I loaded up my two little girls and we started driving. Looking south in the rear view mirror, I could see the blue sky. Usually, we chase the blue sky...but it was stubbornly situated over the concrete~and I was stubbornly headed into a downpour. We kept driving. Finally, we found a quiet beach to play on. 

We didn't have a plan. I didn't pack a picnic, a blanket or beach toys. Rocks, saltwater and driftwood seemed to satisfy us all. It didn't rain on us. The cloudy, grey sky gave the softest light for a few great pictures of two little sisters.

Growing up, our play was usually too complicated for my taste. My parents would plan a 'vacation' and they would argue all morning while we were packing and trying to leave at a certain time. Lists were made so that we wouldn't forget anything. Late night shopping sprees were made to the grocery store the night before and someone would always be up late (or all night) getting everything ready...just so. 

I still remember the feeling of driving away from the house with everyone in the car and the trunk packed wondering, "Isn't this supposed to be fun?" There were actually times when 1 or more of my siblings would decide to stay home...I didn't understand. I still don't.

Here are the happy memories. The memories that keep me playing and seeking adventure...

My dad used to take us backpacking. We would disappear into the mountains for days at a time. We'd carry all that we needed on our backs. Once we got to a spot to set up camp, we could fish, rock climb, lay and read a book, swim in pristine mountain lakes, or (my favorite) explore! No schedule. Invited to live simply for a few days. One time we almost got lost. The trail came to an end and we were miles from the car. But instead of turning around, we bushwhacked our way for a couple of miles and I heard,  "Just over the next hill!"  about a dozen times. 

Instead of fear setting in, I felt invigorated. Excited. This is what "playing" is all about for me. Exploring. Adventure. Spontaneity. And (please!) simplicity.

Author Emily Hamblen

Saturday, February 20, 2010

My Drug

The intent of this blogspot is to invite, endorse and promote other's thoughts on the subject of play. It is a bit elusive at times. My friend Bree took me up on the offer. She manages a fine coffee shop. She is a gifted barista. Here is her contribution today:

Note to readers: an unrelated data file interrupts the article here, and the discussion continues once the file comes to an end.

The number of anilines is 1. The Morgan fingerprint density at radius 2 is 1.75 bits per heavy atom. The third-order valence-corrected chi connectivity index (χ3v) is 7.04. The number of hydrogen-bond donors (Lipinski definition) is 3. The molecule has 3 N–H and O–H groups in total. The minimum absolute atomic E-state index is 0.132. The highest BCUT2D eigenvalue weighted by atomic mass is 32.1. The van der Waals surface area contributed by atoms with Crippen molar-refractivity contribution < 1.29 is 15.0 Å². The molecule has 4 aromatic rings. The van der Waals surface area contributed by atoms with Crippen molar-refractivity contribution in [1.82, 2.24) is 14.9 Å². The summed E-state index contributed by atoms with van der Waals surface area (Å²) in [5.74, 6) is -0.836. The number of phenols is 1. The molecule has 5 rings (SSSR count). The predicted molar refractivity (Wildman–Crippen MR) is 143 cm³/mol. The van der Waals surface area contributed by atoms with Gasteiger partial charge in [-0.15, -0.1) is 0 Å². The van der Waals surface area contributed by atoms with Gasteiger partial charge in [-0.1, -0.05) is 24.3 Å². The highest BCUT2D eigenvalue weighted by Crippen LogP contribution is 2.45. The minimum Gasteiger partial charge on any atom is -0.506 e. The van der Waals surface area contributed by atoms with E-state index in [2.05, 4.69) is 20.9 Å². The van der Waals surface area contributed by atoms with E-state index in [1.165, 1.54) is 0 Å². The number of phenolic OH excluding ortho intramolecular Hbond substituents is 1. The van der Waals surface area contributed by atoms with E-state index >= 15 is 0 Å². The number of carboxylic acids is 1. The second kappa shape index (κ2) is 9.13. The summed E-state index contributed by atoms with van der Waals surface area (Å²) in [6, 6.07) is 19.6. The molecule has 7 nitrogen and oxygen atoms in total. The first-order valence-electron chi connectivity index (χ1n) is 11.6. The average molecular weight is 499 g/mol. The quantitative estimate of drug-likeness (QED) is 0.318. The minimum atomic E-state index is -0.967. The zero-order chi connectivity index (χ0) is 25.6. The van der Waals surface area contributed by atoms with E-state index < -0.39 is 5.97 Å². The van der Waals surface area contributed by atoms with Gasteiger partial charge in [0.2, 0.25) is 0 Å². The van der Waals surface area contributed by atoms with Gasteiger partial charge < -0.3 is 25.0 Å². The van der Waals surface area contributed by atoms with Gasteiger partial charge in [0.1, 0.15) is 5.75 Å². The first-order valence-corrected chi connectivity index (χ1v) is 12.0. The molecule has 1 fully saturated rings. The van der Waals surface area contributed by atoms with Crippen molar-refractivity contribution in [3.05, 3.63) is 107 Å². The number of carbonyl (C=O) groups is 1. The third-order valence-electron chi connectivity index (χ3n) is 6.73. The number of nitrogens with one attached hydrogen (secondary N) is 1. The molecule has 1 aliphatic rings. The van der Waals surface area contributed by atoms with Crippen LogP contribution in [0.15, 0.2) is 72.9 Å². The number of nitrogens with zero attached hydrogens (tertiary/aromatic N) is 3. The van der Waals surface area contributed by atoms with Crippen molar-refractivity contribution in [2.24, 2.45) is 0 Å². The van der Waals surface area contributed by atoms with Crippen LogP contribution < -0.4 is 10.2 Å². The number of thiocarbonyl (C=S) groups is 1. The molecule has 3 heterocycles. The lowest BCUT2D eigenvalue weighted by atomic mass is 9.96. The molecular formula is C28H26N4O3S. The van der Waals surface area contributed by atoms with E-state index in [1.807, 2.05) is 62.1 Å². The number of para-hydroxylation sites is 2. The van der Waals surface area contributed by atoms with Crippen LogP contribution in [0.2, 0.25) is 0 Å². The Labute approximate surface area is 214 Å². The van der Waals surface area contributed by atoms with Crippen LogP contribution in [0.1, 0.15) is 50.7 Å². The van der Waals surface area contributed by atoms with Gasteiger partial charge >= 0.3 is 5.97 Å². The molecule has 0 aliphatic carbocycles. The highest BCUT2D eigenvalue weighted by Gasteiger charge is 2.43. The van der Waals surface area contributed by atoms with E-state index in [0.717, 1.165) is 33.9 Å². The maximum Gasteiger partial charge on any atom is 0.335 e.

I didn’t laugh enough today, I can feel it in my countenance.  That’s kind of like saying I didn’t breathe enough today.  You see, last weekend, God showed me or rather reminded me, what it’s like to laugh, play and have fun. Since, I’ve been trying to incorporate that lesson into my everyday life. 

I learned another lesson today, it’s more fun to laugh and play with some people, than others. 

Today, work started out really great~I didn’t have to be there till 8:30. I prayed most the way. When I got there everyone seemed in a good mood~a great day in the making!  It started getting busy. The guy on the register started getting flustered. The gal leading the floor didn’t get enough sleep last night~so she wasn’t really deploying people properly~chaos began to set in.

I requested to be parked behind the espresso bar so that I could just concentrate on being fun; trying to lift spirits. Then came “ohhh I wanted that extra hot” after I had already steamed the milk. I made playful fun comments to employees to invite them to playfulness at work, only to be shut down by their bad attitude.  

Our registers then went down, which created even more chaos.  I still tried to stay light hearted shouting out to the line that we were going old school and getting the abacus out to add up their orders… I got a few chuckles.  

Now, had the people I really enjoy playing with been there, there would have been soul-deep chortling going on….but not from this crowd.  With one last ditch effort, when the registers finally came back up, I belted out a “yeeee haw” and only got strange looks from everyone. 

I sit at home now, alone, longing for that someone who makes me laugh at a day like the one I had today, laugh until it all goes away…melts away into what WE want to laugh about. Before I know it we’re giggling, chortling and loving one another and I’m ready for whatever the world has to offer, once again.

I’m going through withdrawals…from the very thing that makes me WANT to breathe. 

Bree Mills 

Surely Goodness

The sun was out framing the bluest sky yesterday. Craig walked in the door to a pile of jackets and blankets ~ Maggie and me waiting to pounce on him or pummel him into saying yes ~ before he knew what he was saying yes to.